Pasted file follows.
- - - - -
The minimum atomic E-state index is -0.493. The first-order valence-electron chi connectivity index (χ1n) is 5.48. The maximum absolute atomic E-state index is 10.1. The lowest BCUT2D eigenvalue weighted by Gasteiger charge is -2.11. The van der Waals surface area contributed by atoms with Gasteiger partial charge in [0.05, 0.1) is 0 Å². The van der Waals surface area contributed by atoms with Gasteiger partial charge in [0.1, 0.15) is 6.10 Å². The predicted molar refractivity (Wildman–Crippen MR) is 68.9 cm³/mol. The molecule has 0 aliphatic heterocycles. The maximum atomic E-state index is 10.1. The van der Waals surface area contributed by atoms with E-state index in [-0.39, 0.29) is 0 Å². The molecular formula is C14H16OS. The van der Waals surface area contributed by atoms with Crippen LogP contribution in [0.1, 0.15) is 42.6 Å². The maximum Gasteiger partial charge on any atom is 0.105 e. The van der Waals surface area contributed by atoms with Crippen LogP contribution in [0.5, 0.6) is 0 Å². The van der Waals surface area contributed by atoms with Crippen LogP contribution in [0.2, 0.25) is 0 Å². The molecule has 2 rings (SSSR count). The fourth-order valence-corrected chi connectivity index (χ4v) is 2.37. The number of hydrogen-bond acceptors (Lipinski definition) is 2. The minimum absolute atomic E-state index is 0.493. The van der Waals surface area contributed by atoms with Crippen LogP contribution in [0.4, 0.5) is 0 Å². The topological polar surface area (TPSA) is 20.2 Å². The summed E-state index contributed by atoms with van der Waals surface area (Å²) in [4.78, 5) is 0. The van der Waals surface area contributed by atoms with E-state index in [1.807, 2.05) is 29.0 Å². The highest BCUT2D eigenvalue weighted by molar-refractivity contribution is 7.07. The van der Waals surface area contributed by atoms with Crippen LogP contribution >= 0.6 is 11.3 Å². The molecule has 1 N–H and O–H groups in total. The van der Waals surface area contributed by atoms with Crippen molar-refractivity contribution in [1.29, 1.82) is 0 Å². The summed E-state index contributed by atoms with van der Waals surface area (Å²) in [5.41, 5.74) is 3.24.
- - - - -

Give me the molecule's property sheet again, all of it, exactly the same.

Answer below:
The minimum atomic E-state index is -0.493. The first-order valence-electron chi connectivity index (χ1n) is 5.48. The maximum absolute atomic E-state index is 10.1. The lowest BCUT2D eigenvalue weighted by Gasteiger charge is -2.11. The van der Waals surface area contributed by atoms with Gasteiger partial charge in [0.05, 0.1) is 0 Å². The van der Waals surface area contributed by atoms with Gasteiger partial charge in [0.1, 0.15) is 6.10 Å². The predicted molar refractivity (Wildman–Crippen MR) is 68.9 cm³/mol. The molecule has 0 aliphatic heterocycles. The maximum atomic E-state index is 10.1. The van der Waals surface area contributed by atoms with E-state index in [-0.39, 0.29) is 0 Å². The molecular formula is C14H16OS. The van der Waals surface area contributed by atoms with Crippen LogP contribution in [0.1, 0.15) is 42.6 Å². The maximum Gasteiger partial charge on any atom is 0.105 e. The van der Waals surface area contributed by atoms with Crippen LogP contribution in [0.5, 0.6) is 0 Å². The van der Waals surface area contributed by atoms with Crippen LogP contribution in [0.2, 0.25) is 0 Å². The molecule has 2 rings (SSSR count). The fourth-order valence-corrected chi connectivity index (χ4v) is 2.37. The number of hydrogen-bond acceptors (Lipinski definition) is 2. The minimum absolute atomic E-state index is 0.493. The van der Waals surface area contributed by atoms with Crippen LogP contribution in [0.4, 0.5) is 0 Å². The topological polar surface area (TPSA) is 20.2 Å². The summed E-state index contributed by atoms with van der Waals surface area (Å²) in [4.78, 5) is 0. The van der Waals surface area contributed by atoms with E-state index in [1.807, 2.05) is 29.0 Å². The highest BCUT2D eigenvalue weighted by molar-refractivity contribution is 7.07. The van der Waals surface area contributed by atoms with Crippen LogP contribution >= 0.6 is 11.3 Å². The molecule has 1 N–H and O–H groups in total. The van der Waals surface area contributed by atoms with Crippen molar-refractivity contribution in [1.29, 1.82) is 0 Å². The summed E-state index contributed by atoms with van der Waals surface area (Å²) in [5.41, 5.74) is 3.24.